|Телеком||ТВ и медиа||Облака||ПО||Кадры|
|ИТ в образовании||ИТ в медицине||Big Data||E-commerce||Спутниковая связь|
|Все новости||Новости отрасли|
Microsoft court case to test EU antitrust power
|17 сентября 2007|
A European Union court rules on Monday whether Microsoft abused its near-monopoly on computer operating systems to push out rivals, in a protracted case that has major implications on the EU's power to enforce antitrust policy.The executive European Commission decided in 2004 that Microsoft used its Windows operating system, running on 95 percent of the world's computers and servers, to choke off competing makers of server and streaming media software.
The Commission fined the software giant a record 497 million euros ($690 million) and ordered it to change its business practices. Microsoft appealed, so a special 13-judge panel at the Court of First Instance will decide who was right.
The bloc's second-highest court, based in Luxembourg, will hand down its ruling on live television on Monday shortly after 9:30 a.m (0730 GMT).
It will rule whether the Commission was right to say Microsoft could not bundle its Windows Media Player with its Windows operating system because it was aimed at hurting rivals such as RealNetworks, once dominant in the field.
It will also decide whether the Commission was wrong to order Microsoft to produce a version of Windows without the player software. Few bought that version of Windows.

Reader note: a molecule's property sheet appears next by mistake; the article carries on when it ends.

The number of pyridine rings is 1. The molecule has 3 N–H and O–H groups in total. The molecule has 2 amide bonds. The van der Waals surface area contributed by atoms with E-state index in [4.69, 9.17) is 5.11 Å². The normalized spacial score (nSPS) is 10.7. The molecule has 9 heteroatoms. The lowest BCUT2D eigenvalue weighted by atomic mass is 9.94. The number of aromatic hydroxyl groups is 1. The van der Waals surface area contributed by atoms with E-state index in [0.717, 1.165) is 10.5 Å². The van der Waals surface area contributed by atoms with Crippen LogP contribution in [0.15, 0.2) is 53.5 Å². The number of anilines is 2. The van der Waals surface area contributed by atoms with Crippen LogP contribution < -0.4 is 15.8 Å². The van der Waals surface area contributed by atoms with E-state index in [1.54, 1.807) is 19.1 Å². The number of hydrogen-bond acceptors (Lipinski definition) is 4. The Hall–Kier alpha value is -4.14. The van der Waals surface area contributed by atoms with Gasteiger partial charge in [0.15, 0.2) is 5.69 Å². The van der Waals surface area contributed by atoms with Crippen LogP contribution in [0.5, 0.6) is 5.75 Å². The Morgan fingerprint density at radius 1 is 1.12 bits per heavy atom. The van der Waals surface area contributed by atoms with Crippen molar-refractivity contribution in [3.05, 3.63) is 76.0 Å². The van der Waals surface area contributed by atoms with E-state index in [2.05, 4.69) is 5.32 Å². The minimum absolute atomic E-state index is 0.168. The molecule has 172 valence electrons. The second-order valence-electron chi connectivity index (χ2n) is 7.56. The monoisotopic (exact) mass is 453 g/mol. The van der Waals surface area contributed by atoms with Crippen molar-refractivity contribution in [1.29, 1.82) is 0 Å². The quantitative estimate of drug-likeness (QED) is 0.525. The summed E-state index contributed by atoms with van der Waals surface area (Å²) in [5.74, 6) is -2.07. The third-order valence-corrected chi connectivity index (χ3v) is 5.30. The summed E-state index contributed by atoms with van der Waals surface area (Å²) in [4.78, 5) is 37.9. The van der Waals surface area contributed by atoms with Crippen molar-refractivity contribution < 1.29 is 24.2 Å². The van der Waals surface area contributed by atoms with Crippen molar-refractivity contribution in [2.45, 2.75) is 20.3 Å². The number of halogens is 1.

Today, media software is used to watch Google's YouTube, download Apple iTunes or listen to Webcasts.
The court will also rule whether Microsoft has to make available information to rival server software makers so that their software runs as smoothly on Windows.
The Commission ordered Microsoft to do that and has fined it an additional 280.5 million euros because it says the company is not yet in compliance with that decision.
Finally, the court will rule whether to cut the Commission's original fine on Microsoft.
If the Commission's power is preserved, no matter whether the sanctions are thrown out, it will be able to press ahead against Microsoft on a series of other pending complaints.
Companies around the world are waiting to see whether the court will cut into the Commission's power.
If the court's ruling criticizes the Commission's work in this complex, high-tech case, the Commission will have to rethink its strategy in cases and complaints involving Intel, Qualcomm, Rambus and others.